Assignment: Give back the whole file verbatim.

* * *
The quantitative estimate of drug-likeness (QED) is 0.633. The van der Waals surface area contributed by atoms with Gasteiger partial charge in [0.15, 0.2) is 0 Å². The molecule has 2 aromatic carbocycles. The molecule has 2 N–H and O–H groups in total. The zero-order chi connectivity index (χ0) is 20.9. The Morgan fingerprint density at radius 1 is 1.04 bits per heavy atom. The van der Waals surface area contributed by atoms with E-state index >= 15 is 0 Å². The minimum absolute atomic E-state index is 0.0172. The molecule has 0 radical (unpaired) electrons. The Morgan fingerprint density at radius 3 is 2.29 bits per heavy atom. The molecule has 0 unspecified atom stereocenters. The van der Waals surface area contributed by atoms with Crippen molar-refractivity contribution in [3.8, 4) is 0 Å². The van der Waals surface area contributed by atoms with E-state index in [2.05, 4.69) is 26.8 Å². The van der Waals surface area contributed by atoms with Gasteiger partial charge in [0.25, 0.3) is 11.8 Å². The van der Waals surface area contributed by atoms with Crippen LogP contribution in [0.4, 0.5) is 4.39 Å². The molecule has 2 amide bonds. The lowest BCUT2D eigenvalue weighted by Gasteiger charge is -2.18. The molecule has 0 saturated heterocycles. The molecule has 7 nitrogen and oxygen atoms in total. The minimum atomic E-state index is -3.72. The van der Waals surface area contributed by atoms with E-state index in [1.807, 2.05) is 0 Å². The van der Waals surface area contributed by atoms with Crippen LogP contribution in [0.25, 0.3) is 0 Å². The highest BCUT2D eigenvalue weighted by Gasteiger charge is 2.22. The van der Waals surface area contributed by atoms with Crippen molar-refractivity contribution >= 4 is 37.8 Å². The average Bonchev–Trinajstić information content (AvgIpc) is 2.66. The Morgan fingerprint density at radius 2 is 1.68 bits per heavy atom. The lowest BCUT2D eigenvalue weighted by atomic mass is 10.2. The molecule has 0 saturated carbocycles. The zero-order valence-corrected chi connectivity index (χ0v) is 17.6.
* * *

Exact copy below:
The quantitative estimate of drug-likeness (QED) is 0.633. The van der Waals surface area contributed by atoms with Gasteiger partial charge in [0.15, 0.2) is 0 Å². The molecule has 2 aromatic carbocycles. The molecule has 2 N–H and O–H groups in total. The zero-order chi connectivity index (χ0) is 20.9. The Morgan fingerprint density at radius 1 is 1.04 bits per heavy atom. The van der Waals surface area contributed by atoms with E-state index >= 15 is 0 Å². The minimum absolute atomic E-state index is 0.0172. The molecule has 0 radical (unpaired) electrons. The Morgan fingerprint density at radius 3 is 2.29 bits per heavy atom. The molecule has 0 unspecified atom stereocenters. The van der Waals surface area contributed by atoms with Crippen molar-refractivity contribution in [3.8, 4) is 0 Å². The van der Waals surface area contributed by atoms with E-state index in [2.05, 4.69) is 26.8 Å². The van der Waals surface area contributed by atoms with Gasteiger partial charge in [0.25, 0.3) is 11.8 Å². The van der Waals surface area contributed by atoms with Crippen LogP contribution in [0.4, 0.5) is 4.39 Å². The molecule has 2 amide bonds. The lowest BCUT2D eigenvalue weighted by Gasteiger charge is -2.18. The molecule has 0 saturated heterocycles. The molecule has 7 nitrogen and oxygen atoms in total. The minimum atomic E-state index is -3.72. The van der Waals surface area contributed by atoms with E-state index in [1.807, 2.05) is 0 Å². The van der Waals surface area contributed by atoms with Crippen LogP contribution in [0.25, 0.3) is 0 Å². The highest BCUT2D eigenvalue weighted by Gasteiger charge is 2.22. The van der Waals surface area contributed by atoms with Crippen molar-refractivity contribution >= 4 is 37.8 Å². The average Bonchev–Trinajstić information content (AvgIpc) is 2.66. The Morgan fingerprint density at radius 2 is 1.68 bits per heavy atom. The lowest BCUT2D eigenvalue weighted by atomic mass is 10.2. The molecule has 0 saturated carbocycles. The zero-order valence-corrected chi connectivity index (χ0v) is 17.6.